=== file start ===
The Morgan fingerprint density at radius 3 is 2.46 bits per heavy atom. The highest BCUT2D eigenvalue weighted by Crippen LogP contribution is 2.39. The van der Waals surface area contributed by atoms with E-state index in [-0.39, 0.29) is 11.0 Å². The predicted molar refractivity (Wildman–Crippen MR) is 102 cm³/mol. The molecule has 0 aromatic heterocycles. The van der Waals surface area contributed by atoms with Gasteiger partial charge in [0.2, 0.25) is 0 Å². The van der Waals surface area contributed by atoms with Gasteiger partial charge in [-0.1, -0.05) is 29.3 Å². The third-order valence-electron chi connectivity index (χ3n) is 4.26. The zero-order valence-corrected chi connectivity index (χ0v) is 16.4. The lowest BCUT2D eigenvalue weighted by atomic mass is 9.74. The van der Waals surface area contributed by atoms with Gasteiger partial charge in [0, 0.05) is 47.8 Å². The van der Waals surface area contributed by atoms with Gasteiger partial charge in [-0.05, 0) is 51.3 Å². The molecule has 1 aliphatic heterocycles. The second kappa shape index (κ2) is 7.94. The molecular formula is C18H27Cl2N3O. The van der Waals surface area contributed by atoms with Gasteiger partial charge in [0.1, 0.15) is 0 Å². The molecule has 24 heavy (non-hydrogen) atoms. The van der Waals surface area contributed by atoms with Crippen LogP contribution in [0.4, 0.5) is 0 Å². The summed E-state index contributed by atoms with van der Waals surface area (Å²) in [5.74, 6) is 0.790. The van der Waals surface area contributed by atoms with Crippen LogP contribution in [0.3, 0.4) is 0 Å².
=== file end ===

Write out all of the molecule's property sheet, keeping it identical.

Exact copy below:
The Morgan fingerprint density at radius 3 is 2.46 bits per heavy atom. The highest BCUT2D eigenvalue weighted by Crippen LogP contribution is 2.39. The van der Waals surface area contributed by atoms with E-state index in [-0.39, 0.29) is 11.0 Å². The predicted molar refractivity (Wildman–Crippen MR) is 102 cm³/mol. The molecule has 0 aromatic heterocycles. The van der Waals surface area contributed by atoms with Gasteiger partial charge in [0.2, 0.25) is 0 Å². The van der Waals surface area contributed by atoms with Gasteiger partial charge in [-0.1, -0.05) is 29.3 Å². The third-order valence-electron chi connectivity index (χ3n) is 4.26. The zero-order valence-corrected chi connectivity index (χ0v) is 16.4. The lowest BCUT2D eigenvalue weighted by atomic mass is 9.74. The van der Waals surface area contributed by atoms with Gasteiger partial charge in [0, 0.05) is 47.8 Å². The van der Waals surface area contributed by atoms with Gasteiger partial charge in [-0.05, 0) is 51.3 Å². The molecule has 1 aliphatic heterocycles. The second kappa shape index (κ2) is 7.94. The molecular formula is C18H27Cl2N3O. The van der Waals surface area contributed by atoms with Gasteiger partial charge in [0.1, 0.15) is 0 Å². The molecule has 24 heavy (non-hydrogen) atoms. The van der Waals surface area contributed by atoms with Crippen LogP contribution in [0.4, 0.5) is 0 Å². The summed E-state index contributed by atoms with van der Waals surface area (Å²) in [5.74, 6) is 0.790. The van der Waals surface area contributed by atoms with Crippen LogP contribution in [0.3, 0.4) is 0 Å².